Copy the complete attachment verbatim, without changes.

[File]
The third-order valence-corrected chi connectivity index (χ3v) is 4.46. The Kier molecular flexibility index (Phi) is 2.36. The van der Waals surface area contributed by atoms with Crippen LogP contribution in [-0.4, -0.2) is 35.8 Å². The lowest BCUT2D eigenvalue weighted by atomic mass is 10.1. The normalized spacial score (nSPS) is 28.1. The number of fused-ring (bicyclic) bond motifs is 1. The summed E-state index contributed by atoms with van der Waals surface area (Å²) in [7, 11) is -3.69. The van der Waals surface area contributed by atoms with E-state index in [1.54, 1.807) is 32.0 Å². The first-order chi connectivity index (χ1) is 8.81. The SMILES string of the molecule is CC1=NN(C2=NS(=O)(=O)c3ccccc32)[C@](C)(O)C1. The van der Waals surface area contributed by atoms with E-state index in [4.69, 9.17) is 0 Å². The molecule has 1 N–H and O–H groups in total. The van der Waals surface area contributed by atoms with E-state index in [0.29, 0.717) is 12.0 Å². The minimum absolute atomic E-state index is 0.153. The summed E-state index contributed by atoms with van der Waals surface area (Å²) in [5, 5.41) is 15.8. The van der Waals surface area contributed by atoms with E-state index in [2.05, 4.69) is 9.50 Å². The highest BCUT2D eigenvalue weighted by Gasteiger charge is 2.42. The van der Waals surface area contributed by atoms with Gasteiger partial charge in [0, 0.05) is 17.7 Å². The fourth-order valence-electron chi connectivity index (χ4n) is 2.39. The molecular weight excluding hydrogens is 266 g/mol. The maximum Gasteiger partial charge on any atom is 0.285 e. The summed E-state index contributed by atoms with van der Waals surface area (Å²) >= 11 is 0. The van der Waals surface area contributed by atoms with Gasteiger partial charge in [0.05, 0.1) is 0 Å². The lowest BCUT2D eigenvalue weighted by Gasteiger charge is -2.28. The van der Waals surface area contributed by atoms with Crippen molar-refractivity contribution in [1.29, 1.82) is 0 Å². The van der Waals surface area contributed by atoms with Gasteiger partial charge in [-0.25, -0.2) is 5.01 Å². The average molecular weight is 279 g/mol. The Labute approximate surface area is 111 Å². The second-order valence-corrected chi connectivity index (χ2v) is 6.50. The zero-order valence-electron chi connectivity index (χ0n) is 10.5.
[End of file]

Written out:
The third-order valence-corrected chi connectivity index (χ3v) is 4.46. The Kier molecular flexibility index (Phi) is 2.36. The van der Waals surface area contributed by atoms with Crippen LogP contribution in [-0.4, -0.2) is 35.8 Å². The lowest BCUT2D eigenvalue weighted by atomic mass is 10.1. The normalized spacial score (nSPS) is 28.1. The number of fused-ring (bicyclic) bond motifs is 1. The summed E-state index contributed by atoms with van der Waals surface area (Å²) in [7, 11) is -3.69. The van der Waals surface area contributed by atoms with E-state index in [1.54, 1.807) is 32.0 Å². The first-order chi connectivity index (χ1) is 8.81. The SMILES string of the molecule is CC1=NN(C2=NS(=O)(=O)c3ccccc32)[C@](C)(O)C1. The van der Waals surface area contributed by atoms with E-state index in [4.69, 9.17) is 0 Å². The molecule has 1 N–H and O–H groups in total. The van der Waals surface area contributed by atoms with E-state index in [0.29, 0.717) is 12.0 Å². The minimum absolute atomic E-state index is 0.153. The summed E-state index contributed by atoms with van der Waals surface area (Å²) in [5, 5.41) is 15.8. The van der Waals surface area contributed by atoms with E-state index in [2.05, 4.69) is 9.50 Å². The highest BCUT2D eigenvalue weighted by Gasteiger charge is 2.42. The van der Waals surface area contributed by atoms with Gasteiger partial charge in [0, 0.05) is 17.7 Å². The fourth-order valence-electron chi connectivity index (χ4n) is 2.39. The molecular weight excluding hydrogens is 266 g/mol. The maximum Gasteiger partial charge on any atom is 0.285 e. The summed E-state index contributed by atoms with van der Waals surface area (Å²) >= 11 is 0. The van der Waals surface area contributed by atoms with Gasteiger partial charge in [0.05, 0.1) is 0 Å². The lowest BCUT2D eigenvalue weighted by Gasteiger charge is -2.28. The van der Waals surface area contributed by atoms with Crippen molar-refractivity contribution in [1.29, 1.82) is 0 Å². The van der Waals surface area contributed by atoms with Gasteiger partial charge in [-0.25, -0.2) is 5.01 Å². The average molecular weight is 279 g/mol. The Labute approximate surface area is 111 Å². The second-order valence-corrected chi connectivity index (χ2v) is 6.50. The zero-order valence-electron chi connectivity index (χ0n) is 10.5.